Investing Advice for a Noob - Page 3 - TigerDroppings.com

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Vols&Shaft83
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re: Investing Advice for a Noob


Sure

ANCFX, AMCPX, AGTHX, and AMRMX. And I compared them to VFINX (Vanguard 500 index fund).






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Teddy Ruxpin
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Member since Oct 2006
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re: Investing Advice for a Noob


I took the first one and ran it through Vanguard.

Do you see an issue with their result?

LINK

According to them, that fund's cost is killer. To the tune of 30 to 50,000 dollars.

quote:

The assumed returns used in the hypothetical example are derived from indexes that we deem to be a fair representation of the different asset classes. For stock funds, the annual return assumption is 9.90%. We used the Standard & Poor’s 90 from 1926 – 3/3/1957, the Standard & Poor’s 500 Index from 3/4/1957 through 1974, the Wilshire 5000 Index from 1975 through April 22, 2005 and the MSCI US Broad Market Index through 2011


Here is the explanation of what they used to calculate. They do change the underlying comparison since they are trying to compare to "the market." Don't know what problems that may create.

ETA: I ran the rest. They all lost by 30 to 50,000 dollars. Of course, that is according to Vanguard, who is trying to sell you funds.



This post was edited on 2/1 at 6:01 pm


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Janky
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re: Investing Advice for a Noob


quote:

Lots of funds are going to have better returns if you get to choose the time frame around a burst, I imagine.


But earlier you said this

quote:

This is the inherent point of the indexer logic. THe chance you pick a manager that can beat or lessen losses in comparison to the index, when you include the costs you pay for him to manage it, are so low you effectively lose every time over any time frame.








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Teddy Ruxpin
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re: Investing Advice for a Noob


I was getting at the fact that if you arbitrarily pick a period, you will be able to use hindsight to pick winning funds.

I was a little loose with the language. But anyways, it appears all those he listed lost because of cost.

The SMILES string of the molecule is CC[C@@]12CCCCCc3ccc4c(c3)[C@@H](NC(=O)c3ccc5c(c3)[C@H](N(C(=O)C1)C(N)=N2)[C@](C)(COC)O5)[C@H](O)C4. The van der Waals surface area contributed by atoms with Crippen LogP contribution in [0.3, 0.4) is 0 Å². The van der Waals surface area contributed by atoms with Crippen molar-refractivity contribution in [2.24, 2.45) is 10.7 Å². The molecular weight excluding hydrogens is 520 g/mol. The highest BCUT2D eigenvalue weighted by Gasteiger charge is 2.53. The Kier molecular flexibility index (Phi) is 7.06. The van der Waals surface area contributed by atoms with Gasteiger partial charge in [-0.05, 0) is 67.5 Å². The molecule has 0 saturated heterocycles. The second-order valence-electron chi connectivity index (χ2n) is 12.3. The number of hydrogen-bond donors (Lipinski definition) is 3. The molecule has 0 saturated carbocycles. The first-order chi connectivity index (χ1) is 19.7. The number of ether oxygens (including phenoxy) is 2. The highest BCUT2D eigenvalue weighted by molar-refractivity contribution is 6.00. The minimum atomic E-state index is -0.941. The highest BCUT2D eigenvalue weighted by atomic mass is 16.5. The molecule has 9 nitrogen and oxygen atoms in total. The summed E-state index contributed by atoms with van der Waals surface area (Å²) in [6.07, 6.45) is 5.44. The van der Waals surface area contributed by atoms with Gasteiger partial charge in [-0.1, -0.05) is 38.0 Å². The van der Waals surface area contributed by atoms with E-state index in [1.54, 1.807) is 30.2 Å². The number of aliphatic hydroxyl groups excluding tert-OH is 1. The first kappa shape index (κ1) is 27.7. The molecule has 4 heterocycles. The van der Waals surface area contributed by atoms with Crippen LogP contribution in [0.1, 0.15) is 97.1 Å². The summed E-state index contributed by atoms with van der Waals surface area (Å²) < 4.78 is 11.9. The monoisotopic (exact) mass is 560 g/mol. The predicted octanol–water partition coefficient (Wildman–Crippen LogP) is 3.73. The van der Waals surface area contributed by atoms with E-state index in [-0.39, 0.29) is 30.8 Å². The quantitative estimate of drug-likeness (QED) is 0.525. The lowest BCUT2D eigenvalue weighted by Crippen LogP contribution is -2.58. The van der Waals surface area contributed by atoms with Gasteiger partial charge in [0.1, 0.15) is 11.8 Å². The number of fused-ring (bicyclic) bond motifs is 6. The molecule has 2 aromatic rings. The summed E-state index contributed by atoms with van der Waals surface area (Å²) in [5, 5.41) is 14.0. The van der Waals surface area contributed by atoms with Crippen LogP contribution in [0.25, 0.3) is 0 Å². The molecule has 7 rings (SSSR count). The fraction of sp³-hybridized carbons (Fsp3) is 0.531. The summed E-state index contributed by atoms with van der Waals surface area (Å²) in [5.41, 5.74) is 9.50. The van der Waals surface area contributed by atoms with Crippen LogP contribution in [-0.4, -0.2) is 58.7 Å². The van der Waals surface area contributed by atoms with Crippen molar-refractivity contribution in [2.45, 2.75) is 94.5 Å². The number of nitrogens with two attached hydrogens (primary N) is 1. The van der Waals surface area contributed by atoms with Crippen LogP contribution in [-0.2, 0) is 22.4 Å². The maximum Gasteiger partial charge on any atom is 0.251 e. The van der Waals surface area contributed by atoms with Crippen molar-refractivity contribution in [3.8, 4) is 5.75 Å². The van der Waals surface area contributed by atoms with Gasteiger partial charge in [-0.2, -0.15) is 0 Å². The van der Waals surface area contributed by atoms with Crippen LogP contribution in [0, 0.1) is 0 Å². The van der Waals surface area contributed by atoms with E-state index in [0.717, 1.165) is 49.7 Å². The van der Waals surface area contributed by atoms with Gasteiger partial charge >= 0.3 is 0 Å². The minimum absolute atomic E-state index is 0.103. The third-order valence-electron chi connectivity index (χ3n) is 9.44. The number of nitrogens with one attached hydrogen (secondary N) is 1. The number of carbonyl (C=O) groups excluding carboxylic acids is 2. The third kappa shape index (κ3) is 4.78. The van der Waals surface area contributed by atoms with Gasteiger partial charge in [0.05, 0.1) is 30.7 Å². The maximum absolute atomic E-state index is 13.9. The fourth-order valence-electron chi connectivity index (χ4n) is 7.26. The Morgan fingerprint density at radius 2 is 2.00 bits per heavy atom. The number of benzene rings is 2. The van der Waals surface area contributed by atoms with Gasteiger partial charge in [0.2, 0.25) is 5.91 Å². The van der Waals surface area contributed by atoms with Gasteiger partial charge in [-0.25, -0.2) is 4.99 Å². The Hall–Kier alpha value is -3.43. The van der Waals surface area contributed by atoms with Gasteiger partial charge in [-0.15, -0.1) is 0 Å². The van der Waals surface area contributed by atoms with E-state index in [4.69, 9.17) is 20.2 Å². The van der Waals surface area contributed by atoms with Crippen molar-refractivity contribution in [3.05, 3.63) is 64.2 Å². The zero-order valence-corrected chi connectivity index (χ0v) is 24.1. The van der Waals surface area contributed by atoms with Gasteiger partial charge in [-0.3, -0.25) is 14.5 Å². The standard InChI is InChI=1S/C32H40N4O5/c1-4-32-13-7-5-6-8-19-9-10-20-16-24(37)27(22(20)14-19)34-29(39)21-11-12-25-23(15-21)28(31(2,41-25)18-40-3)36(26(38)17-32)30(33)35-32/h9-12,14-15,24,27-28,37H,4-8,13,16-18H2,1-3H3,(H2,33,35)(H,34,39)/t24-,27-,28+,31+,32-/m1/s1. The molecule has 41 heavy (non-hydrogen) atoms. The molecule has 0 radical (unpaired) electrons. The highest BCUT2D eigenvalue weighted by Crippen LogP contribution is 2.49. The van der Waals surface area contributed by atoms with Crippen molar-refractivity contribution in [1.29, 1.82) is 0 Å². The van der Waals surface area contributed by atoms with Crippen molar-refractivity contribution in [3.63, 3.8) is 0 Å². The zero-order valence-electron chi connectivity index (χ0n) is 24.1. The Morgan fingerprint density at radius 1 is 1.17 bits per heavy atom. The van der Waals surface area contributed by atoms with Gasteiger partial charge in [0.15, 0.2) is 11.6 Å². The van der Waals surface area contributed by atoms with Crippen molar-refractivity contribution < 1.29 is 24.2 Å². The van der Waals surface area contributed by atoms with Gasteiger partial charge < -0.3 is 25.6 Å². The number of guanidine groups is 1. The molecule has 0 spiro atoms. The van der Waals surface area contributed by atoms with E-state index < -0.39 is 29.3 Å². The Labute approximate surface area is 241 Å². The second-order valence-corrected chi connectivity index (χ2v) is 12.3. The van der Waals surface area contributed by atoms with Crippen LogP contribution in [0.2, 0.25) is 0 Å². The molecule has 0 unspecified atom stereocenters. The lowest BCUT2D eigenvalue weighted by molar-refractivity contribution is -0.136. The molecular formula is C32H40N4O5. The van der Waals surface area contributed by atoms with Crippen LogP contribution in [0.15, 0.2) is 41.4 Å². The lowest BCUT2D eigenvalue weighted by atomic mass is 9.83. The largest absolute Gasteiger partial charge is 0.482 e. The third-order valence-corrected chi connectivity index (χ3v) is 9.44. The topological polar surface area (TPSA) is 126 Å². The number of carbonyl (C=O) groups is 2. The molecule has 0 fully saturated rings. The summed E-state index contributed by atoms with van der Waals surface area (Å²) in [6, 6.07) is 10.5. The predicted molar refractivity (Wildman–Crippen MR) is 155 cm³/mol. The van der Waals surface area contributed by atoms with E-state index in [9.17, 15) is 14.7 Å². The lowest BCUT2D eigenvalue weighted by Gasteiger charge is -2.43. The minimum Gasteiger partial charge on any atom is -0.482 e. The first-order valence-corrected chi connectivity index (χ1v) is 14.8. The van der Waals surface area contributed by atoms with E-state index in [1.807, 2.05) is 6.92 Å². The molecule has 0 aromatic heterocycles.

Indexing doesn't rely on straight return to work. It relies on being cost efficient coupled with returns.



This post was edited on 2/1 at 6:14 pm


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Vols&Shaft83
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re: Investing Advice for a Noob


The key point is that
quote:

For stock funds, the annual return assumption is 9.90%


Their returns assume that these funds didn't outperform the 9.90% average, which they all did. Yes, you will save on fees, and that's Vanguard's entire sales pitch.

I used Morningstar because it's non-biased and shows the actual returns, not the assumed returns.






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Teddy Ruxpin
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re: Investing Advice for a Noob


quote:

I used Morningstar because it's non-biased and shows the actual returns, not the assumed returns.


I tried to use MOrningstar too, but all I see is returns. No where do I see them tell you how much you had in costs. They just label expense ratio and are done with it. Or how much turnover in the fund cost them. Those funds had 28%, that has to incur some costs. Maybe I'm looking at it wrong.



This post was edited on 2/1 at 6:19 pm


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Janky
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re: Investing Advice for a Noob


Well, he is using loaded funds which is not the best approach.





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Vols&Shaft83
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re: Investing Advice for a Noob


quote:

I tried to use MOrningstar too, but all I see is returns. No where do I see them tell you how much you had in costs. They just label expense ratio and are done with it. Or how much turnover in the fund cost them. Those funds had 28%, that has to incur some costs. Maybe I'm looking at it wrong.



The quotes on Morningstar comparison charts include expenses and fees in their total return. For example:

Going back to the VFINX fund's inception in 1976 through today, a $10,000 investment would be worth $368,692.70.

Compare that to AGTHX in the same exact time period, that same $10,000 investment would be worth, WAIT.........FOR.........IT, $1,155,560.60.


Now, I'd be happy to pay the additional fees for the additional return of almost $800,000. Wouldn't you?






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Teddy Ruxpin